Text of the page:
Instead, voters who picked Eves and Sweet likely will determine the eventual winner as their votes are awarded to either Mills or Cote, depending on the rankings. That prospect had campaign staffers and political observers crunching all types of scenarios on Wednesday.

For instance, will the fact that Cote and Eves are both from York County – an area with higher voter turnout – play in Cote’s favor? Or did more Sweet voters rank Mills as their second-choice because they want to see Maine elect its first woman governor?

Sweet acknowledged it would take “a miracle” succession of events for her to surpass the two front-runners and win the nomination. But Sweet, who was the only Clean Elections candidate in the Democratic race, believes many of her voters placed Eves second and vice versa for Eves supporters in response to their collaboration and positive-message campaigns.

“I think the jury is out whether Janet or Adam will be the nominee,” Sweet said. “It is so interesting because we don’t know what people did with their second vote.”

Whoever eventually emerges as the Democratic nominee will face off in November against Moody, a Gorham businessman who avoided the ranked-choice process by winning 56 percent in the four-person Republican primary, based on vote totals available Wednesday evening.


Mills, of Farmington, has substantial statewide name recognition thanks to her high-profile position as Maine’s attorney general. Cote is an Sanford attorney and 20-year veteran of the Maine Army National Guard who was the first major candidate to enter the Democratic primary race in April 2017.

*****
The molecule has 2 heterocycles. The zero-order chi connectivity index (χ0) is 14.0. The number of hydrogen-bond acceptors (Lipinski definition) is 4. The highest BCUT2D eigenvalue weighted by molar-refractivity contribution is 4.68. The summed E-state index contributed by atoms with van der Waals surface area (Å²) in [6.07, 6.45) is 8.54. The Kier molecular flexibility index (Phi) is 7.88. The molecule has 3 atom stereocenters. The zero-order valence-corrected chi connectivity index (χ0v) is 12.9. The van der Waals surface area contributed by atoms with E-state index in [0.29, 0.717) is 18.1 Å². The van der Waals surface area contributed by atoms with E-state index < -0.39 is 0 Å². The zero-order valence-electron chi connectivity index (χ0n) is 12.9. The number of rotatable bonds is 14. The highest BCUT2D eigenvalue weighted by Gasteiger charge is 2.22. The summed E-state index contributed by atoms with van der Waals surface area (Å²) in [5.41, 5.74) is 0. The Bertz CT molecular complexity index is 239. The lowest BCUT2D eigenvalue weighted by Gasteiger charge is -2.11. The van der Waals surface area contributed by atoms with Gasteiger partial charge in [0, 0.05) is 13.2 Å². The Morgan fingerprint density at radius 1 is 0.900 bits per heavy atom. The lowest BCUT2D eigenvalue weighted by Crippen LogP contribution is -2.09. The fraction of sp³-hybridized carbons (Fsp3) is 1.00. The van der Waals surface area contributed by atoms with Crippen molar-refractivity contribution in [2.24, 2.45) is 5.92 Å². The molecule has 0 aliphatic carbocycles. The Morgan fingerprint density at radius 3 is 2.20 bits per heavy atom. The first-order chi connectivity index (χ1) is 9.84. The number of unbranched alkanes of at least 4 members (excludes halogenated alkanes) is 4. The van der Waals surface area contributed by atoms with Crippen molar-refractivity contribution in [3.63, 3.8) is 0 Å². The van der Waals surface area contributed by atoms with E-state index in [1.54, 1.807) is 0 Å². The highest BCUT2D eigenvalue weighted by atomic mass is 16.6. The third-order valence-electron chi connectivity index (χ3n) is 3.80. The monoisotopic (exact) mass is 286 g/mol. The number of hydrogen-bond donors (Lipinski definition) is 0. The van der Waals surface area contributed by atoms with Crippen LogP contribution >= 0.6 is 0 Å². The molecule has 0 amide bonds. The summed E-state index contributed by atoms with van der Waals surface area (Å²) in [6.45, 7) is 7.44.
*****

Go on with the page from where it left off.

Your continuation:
Results from the ranked-choice voting process probably won’t be available until Monday, at the earliest.

By law, towns have three days to send the ballots to Augusta. On Thursday, a private courier service hired by the state will begin collecting the paper ballots and memory devices containing electronic voting records from the roughly 500 municipalities around the state for transport to Augusta.

Secretary of State Matt Dunlap’s office plans to begin opening those ballot boxes and loading the paper ballots into the tabulation machines on Friday, It is a time-consuming process because staff must separate out the Democratic gubernatorial primary ballots from other races before feeding them into the machines, Kristen Muszynski, spokeswoman for Dunlap’s office, said Wednesday.

“It’s not something that we are going to be racing through,” she said. “We want to get it right.”

The actual tabulation process will take place at the Elkins Building located at the former Augusta Mental Health Institute campus in Augusta, across the Kennebec River from the State House. The process is open to the public and will be conducted between 9 a.m. and 5 p.m., Monday through Friday.


Muszynski said the office is not likely to begin using the ranked-choice algorithm to recalculate the race until Monday.

Kevin Miller can be contacted at 791-6312 or at:

Twitter: KevinMillerPPH